Scotland: Children’s Parliament Seek Alcohol Change
Scotland Children’s Parliament members are calling for stronger alcohol control to protect kids and change the pervasive alcohol norm.
A new report was published with the help of 9 Children’s Parliament members. The report illustrates findings from workshops with 90 primary school kids between 9 to 11 years.
The alcohol norm harms kids
During the sessions, children shared their experiences of alcohol, along with wondering what their life might be like if they did not encounter alcohol regularly.
Young people described alcohol as being “highly visible” throughout their day.
No-one asks us about alcohol and suddenly when you think about it, you realise it’s all around you all the time,” said one member of the Children’s Parliament as per The Scotsman.
Children said they were exposed to alcohol in various places including hotels, airports and train stations. The children told researchers that alcohol was portrayed in adverts as being “desirable and cool”.
According to Allison Douglas, chief executive of Alcohol Focus Scotland, which aided in the research, adults assume that children are not exposed to alcohol because it is age restricted, but the report shows otherwise.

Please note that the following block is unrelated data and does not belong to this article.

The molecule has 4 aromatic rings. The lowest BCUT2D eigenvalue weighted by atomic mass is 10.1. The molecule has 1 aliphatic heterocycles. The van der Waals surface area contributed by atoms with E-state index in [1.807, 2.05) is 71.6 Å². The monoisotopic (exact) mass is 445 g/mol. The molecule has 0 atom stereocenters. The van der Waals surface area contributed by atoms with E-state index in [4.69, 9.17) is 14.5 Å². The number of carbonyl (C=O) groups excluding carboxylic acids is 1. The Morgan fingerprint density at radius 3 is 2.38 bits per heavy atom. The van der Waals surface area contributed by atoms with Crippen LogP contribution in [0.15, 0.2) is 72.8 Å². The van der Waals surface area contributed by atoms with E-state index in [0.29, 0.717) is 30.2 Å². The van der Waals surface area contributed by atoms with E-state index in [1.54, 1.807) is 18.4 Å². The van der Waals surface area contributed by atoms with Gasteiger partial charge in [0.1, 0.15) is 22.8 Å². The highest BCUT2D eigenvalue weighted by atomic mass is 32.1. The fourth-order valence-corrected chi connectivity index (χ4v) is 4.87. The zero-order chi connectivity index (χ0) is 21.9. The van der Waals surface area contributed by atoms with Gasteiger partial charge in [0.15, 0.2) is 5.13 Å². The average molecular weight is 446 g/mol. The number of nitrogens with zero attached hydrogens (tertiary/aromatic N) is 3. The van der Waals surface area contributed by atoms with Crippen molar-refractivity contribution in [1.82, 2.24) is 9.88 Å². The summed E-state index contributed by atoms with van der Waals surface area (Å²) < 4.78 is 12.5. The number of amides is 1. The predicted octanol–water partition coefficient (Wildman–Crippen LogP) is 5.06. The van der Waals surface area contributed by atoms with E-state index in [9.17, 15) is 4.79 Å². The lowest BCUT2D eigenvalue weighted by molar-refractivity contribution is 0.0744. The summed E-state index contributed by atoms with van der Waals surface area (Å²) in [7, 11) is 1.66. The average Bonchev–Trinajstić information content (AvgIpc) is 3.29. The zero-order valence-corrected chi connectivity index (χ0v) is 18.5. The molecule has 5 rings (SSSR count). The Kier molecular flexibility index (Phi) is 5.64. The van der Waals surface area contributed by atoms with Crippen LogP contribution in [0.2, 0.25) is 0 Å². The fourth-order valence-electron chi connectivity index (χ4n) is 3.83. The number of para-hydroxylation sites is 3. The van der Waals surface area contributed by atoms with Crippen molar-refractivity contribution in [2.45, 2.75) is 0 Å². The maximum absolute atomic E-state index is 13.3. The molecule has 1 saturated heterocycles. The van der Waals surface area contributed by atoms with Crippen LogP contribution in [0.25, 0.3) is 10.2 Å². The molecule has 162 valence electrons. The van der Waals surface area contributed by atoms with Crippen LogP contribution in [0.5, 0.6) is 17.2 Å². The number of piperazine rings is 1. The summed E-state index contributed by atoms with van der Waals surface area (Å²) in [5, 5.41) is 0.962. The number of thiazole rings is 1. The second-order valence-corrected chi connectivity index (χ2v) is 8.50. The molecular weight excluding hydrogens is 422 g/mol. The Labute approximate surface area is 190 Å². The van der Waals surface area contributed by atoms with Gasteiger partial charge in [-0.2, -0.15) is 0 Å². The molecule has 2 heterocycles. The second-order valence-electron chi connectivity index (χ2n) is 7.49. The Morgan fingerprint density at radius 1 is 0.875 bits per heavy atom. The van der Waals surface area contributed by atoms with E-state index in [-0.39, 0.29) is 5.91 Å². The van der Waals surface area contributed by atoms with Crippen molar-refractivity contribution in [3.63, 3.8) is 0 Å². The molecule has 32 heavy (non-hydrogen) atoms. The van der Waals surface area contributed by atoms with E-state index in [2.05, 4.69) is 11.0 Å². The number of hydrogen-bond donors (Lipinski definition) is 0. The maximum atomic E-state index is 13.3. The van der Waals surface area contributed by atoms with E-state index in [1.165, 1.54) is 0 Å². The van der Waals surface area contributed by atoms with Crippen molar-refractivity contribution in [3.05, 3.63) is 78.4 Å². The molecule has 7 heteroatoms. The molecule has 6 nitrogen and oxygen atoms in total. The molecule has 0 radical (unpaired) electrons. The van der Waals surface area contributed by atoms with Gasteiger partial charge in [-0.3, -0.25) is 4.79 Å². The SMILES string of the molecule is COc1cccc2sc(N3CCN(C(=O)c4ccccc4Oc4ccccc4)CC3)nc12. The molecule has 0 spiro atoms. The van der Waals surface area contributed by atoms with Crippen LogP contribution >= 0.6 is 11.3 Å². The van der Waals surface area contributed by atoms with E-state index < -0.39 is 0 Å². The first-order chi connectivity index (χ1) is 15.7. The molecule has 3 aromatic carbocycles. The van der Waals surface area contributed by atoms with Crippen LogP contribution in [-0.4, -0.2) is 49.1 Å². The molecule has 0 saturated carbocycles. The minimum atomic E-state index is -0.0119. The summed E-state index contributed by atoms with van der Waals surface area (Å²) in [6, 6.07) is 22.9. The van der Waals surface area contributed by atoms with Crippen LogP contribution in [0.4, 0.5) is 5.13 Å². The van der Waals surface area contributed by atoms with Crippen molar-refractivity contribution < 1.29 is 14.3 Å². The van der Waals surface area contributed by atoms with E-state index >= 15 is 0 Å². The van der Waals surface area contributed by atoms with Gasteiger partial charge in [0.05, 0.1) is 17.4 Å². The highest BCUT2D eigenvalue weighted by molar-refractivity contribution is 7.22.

What this work has shown us for the first time is how often children are seeing alcohol – from opening the fridge at breakfast time, throughout the day in shops and on billboards to in their homes and on TV at night – and the negative effects it can have on their wellbeing,” said Ms. Douglas, as per The Scotsman.
Apart from seeing alcohol ads everywhere, many of the children also said that their relationships and interactions with adults under the influence of alcohol at home or during celebrations were negatively affected. One pupil had stated “children can feel sad, ignored and not listened to.”
Through the report the Children’s Parliament called for,
- Alcohol to be made less visible in shops and on TV, as well as calling for the removal of adverts from billboards,
- An end to the alcohol industry sponsoring events at which children will be present.
Responding to the calls of the Children’s Parliament
Ms. Douglas stated the The Scottish Government’s forthcoming consultation on alcohol marketing is a good opportunity to show children that their voices are being heard. This includes making sure to protect their right to grow in a healthy, happy and safe environment free from the alcohol norm.
The Children’s Parliament Investigators have done a great job in capturing and sharing the experiences of many of their peers, providing a unique and sobering insight which will help to inform the proposals for our consultation on restrictions to alcohol marketing issuing next spring,” said Public Health Minister Joe FitzPatrick, as per, Common Space.